New Zealand's Labour Department filed 25 criminal charges Thursday over safety and health violations at a coal mine where an explosion last year killed 29 miners.
Each of the charges in the Pike River coal mine disaster carries a maximum fine of 250,000 New Zealand dollars ($195,000).
The charges are against three parties, but the agency declined to name them or detail the exact charges, saying that New Zealand's restrictive rules on releasing information in court proceedings could apply to the case.
The Pike River coal mine was rocked by an explosion on Nov. 19, 2010, trapping the 29 men. A second major explosion five days later dashed hopes any of the workers had survived.
An official probe into the disaster is continuing in New Zealand. But the Labour Department needed to file the charges before the probe concluded in order to comply with a one-year statute of limitations rule.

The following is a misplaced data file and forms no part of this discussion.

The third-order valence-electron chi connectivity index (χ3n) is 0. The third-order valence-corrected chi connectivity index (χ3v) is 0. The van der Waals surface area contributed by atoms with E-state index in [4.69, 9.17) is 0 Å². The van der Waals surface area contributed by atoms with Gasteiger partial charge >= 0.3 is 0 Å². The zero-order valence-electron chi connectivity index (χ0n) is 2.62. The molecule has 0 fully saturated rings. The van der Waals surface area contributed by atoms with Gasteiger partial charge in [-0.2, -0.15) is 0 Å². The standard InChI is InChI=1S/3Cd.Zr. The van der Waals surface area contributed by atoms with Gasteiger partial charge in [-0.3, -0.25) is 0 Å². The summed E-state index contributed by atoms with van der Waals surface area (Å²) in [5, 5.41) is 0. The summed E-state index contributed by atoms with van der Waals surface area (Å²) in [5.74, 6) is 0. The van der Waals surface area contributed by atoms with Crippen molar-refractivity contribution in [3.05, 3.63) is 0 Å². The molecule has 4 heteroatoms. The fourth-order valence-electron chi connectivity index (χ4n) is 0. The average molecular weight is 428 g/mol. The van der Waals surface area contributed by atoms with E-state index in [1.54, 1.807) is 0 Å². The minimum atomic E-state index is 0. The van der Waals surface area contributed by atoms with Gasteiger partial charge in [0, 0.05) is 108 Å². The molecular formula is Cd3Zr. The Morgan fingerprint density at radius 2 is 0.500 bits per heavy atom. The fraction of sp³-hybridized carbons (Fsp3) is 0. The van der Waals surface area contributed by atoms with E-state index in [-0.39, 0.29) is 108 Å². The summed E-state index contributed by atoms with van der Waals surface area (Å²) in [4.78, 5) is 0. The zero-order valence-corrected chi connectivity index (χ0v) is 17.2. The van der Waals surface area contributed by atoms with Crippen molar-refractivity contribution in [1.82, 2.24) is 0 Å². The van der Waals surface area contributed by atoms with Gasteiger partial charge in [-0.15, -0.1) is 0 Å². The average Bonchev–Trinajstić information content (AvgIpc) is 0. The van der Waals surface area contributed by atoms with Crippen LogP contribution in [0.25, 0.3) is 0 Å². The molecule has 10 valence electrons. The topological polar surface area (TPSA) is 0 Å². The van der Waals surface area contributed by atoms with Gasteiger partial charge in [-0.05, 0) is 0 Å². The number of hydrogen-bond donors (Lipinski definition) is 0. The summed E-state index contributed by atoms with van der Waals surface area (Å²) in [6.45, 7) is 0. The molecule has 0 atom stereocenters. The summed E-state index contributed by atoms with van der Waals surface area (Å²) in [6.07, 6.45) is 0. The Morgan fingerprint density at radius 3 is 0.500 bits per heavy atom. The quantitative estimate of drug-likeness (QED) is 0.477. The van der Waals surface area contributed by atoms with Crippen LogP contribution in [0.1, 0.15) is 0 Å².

During the probe, mine experts have been critical of the mine's single entrance and its ventilation system, which some said was inadequate to properly rid the mine of volatile gasses like methane.
Others have testified that the Pike River company was facing financial pressures and may have cut corners as a result.
Pike River Coal Ltd. was forced into bankruptcy in the weeks following the disaster and the mine remains up for sale. The New Zealand government has stipulated that any buyer must try to recover the bodies of the 29 miners, which remain trapped in the mine amid fears that the atmosphere inside is still unstable.